If you missed last week’s episode, you missed a great one. You can watch the replay here.
As always, the ladies of the podcast created some great pieces of writing from this sprint prompt. This week, the prompt was: Wild Horses. We really enjoyed Jamie’s take on the prompt, and we think you will as well! Enjoy, and make sure you reach out to her to let her know you want her to finish this story!
I thought about wild horses the first time I cracked open my journal. The teacher had called the process of getting it all down on paper “caging the monkey mind,” but I never really resonated with monkeys. Monkeys were stooped and flung poop. Wild horses, running free, that was how I preferred to think of the unfettered thoughts in my brain.
“I’ll corral them,” I thought, “Between the beautiful binding of this book.”
The leatherbound volume made a satisfying creak the first time I opened it. I’ll never forget that sound. So much promise, so much potential.
I didn’t have much to write about back then. So much seemed insignificant. It took me a few false starts to really get the nack of this habit. So many entries start, “sorry, it’s been a while since I updated this.”
Eventually, however, I caught my stride. It happened after one particularly stressful campout—the mean girls I met there iced me out and made me feel alone. We had a trail ride on that particular campout. My horse was named snickers and he was the most well-behaved horse I’d ever ridden on such a ride. I wanted to draw snickers, and decided the place to do so was my long-abandoned journal.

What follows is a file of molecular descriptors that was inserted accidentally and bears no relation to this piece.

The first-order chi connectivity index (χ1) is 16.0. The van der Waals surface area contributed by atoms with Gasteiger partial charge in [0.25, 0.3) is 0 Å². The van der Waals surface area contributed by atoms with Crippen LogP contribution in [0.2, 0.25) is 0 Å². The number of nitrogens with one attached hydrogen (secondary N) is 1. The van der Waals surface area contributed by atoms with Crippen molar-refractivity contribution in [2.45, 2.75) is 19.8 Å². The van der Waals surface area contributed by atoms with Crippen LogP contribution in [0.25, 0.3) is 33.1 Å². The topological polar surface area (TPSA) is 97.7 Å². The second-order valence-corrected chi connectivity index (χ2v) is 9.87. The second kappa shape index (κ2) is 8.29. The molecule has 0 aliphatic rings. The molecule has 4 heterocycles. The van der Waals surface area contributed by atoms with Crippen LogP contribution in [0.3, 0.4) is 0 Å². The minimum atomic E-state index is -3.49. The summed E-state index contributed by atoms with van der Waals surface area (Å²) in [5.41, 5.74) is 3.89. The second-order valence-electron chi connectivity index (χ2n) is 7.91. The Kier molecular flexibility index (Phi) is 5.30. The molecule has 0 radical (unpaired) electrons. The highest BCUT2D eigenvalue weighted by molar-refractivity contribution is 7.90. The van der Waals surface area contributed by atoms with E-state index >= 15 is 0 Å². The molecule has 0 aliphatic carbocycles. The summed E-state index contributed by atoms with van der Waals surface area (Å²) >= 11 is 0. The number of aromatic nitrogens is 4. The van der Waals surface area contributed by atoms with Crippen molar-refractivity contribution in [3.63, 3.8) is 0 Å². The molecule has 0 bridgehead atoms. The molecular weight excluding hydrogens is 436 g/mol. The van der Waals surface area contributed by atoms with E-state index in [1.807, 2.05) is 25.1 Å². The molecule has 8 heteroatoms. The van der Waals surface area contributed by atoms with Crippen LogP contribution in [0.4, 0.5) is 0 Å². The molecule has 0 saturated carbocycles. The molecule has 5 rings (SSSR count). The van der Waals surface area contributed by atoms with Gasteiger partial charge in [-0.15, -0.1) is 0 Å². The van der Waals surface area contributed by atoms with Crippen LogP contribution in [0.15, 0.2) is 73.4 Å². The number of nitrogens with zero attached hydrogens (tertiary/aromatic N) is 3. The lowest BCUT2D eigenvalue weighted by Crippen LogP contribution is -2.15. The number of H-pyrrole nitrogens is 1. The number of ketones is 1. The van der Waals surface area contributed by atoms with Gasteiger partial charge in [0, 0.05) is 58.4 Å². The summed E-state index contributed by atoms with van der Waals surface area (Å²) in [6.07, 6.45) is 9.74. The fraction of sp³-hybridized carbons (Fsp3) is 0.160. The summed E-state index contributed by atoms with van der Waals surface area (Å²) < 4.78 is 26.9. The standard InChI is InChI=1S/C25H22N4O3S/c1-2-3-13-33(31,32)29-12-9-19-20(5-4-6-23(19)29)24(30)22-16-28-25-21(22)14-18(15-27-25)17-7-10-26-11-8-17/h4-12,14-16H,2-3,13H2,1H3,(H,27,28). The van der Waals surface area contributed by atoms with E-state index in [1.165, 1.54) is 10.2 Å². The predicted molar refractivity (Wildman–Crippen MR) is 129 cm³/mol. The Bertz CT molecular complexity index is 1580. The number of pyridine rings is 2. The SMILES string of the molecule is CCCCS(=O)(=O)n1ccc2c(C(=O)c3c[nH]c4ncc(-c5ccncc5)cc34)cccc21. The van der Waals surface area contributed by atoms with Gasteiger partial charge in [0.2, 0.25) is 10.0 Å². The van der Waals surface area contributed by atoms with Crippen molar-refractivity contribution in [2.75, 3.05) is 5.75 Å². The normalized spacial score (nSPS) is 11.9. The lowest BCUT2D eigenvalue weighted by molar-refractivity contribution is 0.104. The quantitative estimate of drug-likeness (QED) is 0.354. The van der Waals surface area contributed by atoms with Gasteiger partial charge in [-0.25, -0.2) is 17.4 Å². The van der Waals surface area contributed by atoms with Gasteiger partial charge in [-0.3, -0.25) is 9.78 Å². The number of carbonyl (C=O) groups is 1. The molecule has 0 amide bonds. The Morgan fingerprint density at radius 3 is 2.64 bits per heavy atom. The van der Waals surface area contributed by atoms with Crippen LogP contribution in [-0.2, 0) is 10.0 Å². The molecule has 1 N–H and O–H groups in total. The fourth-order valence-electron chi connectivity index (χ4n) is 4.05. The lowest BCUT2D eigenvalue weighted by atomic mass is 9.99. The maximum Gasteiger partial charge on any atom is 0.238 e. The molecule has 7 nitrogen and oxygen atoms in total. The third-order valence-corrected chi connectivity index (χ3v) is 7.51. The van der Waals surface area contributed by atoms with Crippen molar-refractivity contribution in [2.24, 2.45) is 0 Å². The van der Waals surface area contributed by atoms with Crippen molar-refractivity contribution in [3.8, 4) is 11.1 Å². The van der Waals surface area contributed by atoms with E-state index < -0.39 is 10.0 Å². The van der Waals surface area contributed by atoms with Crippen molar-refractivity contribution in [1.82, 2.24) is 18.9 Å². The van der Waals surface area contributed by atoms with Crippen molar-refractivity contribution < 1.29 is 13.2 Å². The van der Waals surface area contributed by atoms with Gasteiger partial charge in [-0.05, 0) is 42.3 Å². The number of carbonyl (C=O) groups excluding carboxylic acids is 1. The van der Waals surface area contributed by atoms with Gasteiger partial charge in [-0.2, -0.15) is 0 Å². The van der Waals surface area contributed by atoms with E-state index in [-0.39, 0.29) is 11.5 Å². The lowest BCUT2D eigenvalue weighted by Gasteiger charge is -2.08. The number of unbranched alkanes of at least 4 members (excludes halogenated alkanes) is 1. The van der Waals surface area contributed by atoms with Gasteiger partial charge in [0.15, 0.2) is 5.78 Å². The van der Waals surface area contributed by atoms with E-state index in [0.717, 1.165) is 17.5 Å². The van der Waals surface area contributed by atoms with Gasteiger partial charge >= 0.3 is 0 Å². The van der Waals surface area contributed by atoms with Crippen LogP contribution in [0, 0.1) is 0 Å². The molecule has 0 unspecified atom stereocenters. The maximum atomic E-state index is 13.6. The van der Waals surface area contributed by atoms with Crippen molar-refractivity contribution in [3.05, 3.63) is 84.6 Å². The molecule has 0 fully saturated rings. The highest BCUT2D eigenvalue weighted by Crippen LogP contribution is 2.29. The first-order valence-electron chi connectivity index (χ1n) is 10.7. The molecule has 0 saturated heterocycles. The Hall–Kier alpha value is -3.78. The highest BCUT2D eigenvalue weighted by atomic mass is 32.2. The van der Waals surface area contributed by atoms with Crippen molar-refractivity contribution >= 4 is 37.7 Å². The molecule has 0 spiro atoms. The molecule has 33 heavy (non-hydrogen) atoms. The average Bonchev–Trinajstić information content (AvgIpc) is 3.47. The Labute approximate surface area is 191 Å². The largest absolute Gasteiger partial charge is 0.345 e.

I drew snickers and as I sketched him out, considered the actions of the bullies I’d encountered.
I decided to corral those thoughts, those feelings, within the boundaries of the leather volume.
What better place to voice the things I only now considered “the best retorts ever” to their snarky comments? What better place to let my imagination run wild with thoughts of the suffering I secretly wished upon those girls. What better place to repent for those feelings?
My journal became something altogether different to me after that campout.
It became a place where wild horses ran free.
I still have time but I feel this is kind of finished.
Jamie Hershberger enjoys writing shorts (short fiction) under the pen name, J. R. Nichols. She is the creator and curator of www.writingshorts.net and the editor of The Writing Shorts Newsletter. Her flash fiction has won several contests and has been featured in two anthologies.